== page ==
Everywhere and Nowhere: Contemporary Feminism in the United States

By Jo Reger | Go to book overview

2
Surfacing in Particular Waters

In Houston, Texas, a friend of mine stood and watched her husband step over a pile of
toys on the stairs, put there to be carried up. “Why can’t you get this stuff put away?” he
mumbled. Click! “You have two hands” she said, turning away.

—JANE O’REILLY, “The Housewife’s Moment of Truth,” Ms. Magazine, Spring 1972

PUBLISHED IN THE first issue of Ms. Magazine in 1972, Jane O’Reilly’s essay, “The Housewife’s Moment of Truth,” popularized the notion of the “click,” the dramatic “finger snap” moment of becoming a feminist.1 Clicks often were prompted by interaction in a group setting such as a consciousness-raising (C-R) group where a woman, in the course of sharing details about her life, such as housework, would come to see how her experiences reflected larger social injustices. This process reinforced the slogan “The personal is political” for the second-wave feminist generation.2 One longtime facilitator of C-R sessions described it this way: “By sharing our experiences and perceptions, we come to feel the ‘click’—the dramatic realization of how we have been affected by a society based on gender inequities.”3 In the 1960s and 1970s, having a click moment was a way in which many women came to adopt a feminist identity. Overall, having a click moment depends on the individual living with a certain circumstance (i.e., unequal division of labor, lower pay, domestic violence), and coming to realize that, more than a personal problem, it is a societal issue. In fact, the idea of the click was so widespread that Ms. regularly published letters of click moments.4 While the click continues to be used in contemporary feminism,5 others have argued that the process is more complex. Cheryl Hercus, in her study of Australian feminists coming to feminism in the late 1980s and early 1990s, argues that while the click experience is a familiar metaphor, the process of becoming a feminist is an ongoing negotiation with a series of stages moving from thinking about the world in a feminist way, to having feminist feelings, to identifying as a member and then doing feminism.6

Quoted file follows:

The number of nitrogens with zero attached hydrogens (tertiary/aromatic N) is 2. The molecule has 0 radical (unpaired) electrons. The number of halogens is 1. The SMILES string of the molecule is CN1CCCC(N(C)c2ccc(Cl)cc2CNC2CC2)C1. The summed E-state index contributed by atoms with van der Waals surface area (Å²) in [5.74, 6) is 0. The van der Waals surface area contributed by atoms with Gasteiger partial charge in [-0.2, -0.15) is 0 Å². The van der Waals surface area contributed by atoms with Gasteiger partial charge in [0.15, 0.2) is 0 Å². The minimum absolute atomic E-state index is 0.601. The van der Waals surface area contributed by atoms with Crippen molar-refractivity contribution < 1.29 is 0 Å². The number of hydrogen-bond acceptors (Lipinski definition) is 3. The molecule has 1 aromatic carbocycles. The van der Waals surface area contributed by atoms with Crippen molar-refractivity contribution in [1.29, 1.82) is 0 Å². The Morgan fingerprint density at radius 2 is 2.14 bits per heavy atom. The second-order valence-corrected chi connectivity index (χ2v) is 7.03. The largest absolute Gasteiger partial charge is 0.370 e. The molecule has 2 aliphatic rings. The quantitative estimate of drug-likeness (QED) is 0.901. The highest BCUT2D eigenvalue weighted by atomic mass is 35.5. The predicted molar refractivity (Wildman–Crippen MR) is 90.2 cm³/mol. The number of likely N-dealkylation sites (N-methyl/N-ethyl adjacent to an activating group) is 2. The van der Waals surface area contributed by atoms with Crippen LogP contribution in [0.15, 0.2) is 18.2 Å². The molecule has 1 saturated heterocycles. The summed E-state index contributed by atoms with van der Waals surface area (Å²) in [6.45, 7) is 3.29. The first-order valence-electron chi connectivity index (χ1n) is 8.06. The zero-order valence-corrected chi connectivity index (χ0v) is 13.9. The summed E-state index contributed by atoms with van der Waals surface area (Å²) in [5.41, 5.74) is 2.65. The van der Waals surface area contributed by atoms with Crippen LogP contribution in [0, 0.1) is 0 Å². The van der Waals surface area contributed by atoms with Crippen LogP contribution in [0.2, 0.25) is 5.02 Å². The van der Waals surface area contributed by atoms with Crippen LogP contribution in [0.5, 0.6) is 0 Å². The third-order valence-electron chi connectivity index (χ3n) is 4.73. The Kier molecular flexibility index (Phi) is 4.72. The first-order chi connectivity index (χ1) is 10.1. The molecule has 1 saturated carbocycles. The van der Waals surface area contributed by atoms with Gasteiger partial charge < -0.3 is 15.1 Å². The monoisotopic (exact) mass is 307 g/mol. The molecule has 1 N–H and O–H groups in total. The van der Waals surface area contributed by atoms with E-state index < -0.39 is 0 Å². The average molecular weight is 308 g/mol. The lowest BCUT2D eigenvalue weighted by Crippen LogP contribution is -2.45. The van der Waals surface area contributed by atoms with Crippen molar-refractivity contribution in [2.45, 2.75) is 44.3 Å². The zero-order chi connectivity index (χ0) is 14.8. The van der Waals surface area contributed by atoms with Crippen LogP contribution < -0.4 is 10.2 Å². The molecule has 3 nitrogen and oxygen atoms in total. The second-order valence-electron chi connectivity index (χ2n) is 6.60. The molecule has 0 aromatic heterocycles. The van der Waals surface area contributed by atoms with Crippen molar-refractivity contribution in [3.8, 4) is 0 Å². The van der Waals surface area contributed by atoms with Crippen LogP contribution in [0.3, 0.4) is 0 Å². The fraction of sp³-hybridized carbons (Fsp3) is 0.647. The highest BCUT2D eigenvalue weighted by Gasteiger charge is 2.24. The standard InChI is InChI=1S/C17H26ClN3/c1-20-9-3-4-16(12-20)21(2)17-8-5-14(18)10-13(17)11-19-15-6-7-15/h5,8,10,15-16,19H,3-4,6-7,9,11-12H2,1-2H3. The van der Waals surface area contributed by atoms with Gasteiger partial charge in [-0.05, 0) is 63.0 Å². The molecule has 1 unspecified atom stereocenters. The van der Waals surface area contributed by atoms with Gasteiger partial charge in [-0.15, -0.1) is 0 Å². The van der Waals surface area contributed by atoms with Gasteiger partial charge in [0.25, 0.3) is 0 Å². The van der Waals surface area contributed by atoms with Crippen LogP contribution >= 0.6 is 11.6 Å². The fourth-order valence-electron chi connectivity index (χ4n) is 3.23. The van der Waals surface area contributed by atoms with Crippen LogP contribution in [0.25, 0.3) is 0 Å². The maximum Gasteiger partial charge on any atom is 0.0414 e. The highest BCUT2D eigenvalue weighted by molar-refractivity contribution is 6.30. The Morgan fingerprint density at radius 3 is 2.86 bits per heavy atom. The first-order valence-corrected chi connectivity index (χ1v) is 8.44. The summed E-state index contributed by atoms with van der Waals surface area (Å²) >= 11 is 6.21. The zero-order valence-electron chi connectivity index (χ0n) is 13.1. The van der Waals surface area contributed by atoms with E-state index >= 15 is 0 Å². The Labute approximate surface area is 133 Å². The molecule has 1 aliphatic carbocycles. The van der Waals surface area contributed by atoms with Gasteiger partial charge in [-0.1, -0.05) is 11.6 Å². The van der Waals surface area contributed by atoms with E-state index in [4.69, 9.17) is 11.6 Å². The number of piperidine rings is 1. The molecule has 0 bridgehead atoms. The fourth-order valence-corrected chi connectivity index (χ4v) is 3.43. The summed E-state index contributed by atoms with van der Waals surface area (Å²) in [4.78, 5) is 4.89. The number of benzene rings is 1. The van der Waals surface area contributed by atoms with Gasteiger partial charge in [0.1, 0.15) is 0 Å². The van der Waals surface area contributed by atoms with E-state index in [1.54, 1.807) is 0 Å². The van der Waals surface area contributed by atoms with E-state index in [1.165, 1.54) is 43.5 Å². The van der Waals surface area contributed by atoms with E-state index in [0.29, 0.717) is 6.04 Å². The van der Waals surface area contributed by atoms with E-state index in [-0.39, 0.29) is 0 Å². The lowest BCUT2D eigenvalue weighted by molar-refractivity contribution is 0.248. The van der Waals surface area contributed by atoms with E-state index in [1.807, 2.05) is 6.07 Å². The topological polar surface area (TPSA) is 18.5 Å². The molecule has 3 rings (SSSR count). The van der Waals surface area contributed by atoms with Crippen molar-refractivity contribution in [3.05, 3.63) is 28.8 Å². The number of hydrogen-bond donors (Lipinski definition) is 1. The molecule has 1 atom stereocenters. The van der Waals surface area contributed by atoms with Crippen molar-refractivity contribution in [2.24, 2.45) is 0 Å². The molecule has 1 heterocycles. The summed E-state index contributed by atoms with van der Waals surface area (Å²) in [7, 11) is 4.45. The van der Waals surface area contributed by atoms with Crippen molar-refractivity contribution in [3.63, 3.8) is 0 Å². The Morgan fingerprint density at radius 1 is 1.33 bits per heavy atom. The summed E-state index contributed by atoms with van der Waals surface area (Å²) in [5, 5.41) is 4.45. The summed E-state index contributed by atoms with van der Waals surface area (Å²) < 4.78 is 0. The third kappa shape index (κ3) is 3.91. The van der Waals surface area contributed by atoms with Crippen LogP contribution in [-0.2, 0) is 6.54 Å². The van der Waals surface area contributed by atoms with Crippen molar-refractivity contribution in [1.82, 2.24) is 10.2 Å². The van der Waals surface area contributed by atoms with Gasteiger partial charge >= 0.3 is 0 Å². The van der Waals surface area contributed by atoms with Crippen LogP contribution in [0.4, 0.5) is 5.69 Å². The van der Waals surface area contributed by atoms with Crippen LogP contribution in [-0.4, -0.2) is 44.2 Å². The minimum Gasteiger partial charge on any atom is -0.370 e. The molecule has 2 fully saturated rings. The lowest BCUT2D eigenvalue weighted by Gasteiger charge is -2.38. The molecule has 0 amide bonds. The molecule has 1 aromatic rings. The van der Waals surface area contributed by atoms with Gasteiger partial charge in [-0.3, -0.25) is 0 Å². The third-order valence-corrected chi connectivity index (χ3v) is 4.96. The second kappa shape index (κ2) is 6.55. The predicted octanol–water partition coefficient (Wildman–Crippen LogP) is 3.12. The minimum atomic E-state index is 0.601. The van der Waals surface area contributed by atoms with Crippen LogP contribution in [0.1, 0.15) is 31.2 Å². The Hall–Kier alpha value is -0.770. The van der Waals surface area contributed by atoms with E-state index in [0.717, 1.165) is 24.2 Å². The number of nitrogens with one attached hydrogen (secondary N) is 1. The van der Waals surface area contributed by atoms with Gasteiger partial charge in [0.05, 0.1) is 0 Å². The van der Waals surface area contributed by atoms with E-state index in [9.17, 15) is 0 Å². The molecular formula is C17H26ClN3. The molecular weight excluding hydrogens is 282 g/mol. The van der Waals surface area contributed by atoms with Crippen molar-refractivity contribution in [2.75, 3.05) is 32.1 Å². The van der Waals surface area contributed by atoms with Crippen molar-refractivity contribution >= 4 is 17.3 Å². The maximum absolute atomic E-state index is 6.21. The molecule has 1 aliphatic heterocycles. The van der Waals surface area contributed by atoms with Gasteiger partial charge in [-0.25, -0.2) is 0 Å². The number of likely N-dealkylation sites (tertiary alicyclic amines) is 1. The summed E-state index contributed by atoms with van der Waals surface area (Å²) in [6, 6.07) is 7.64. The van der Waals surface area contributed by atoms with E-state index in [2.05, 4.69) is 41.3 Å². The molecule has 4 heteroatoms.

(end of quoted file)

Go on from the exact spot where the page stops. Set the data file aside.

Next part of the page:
Building on Hercus’s notion of feminist identification as a journey, I argue that the click realization is inadequate in explaining how a twenty-first-century cohort comes to feminism. The dramatic realization of inequality like a click

-55-

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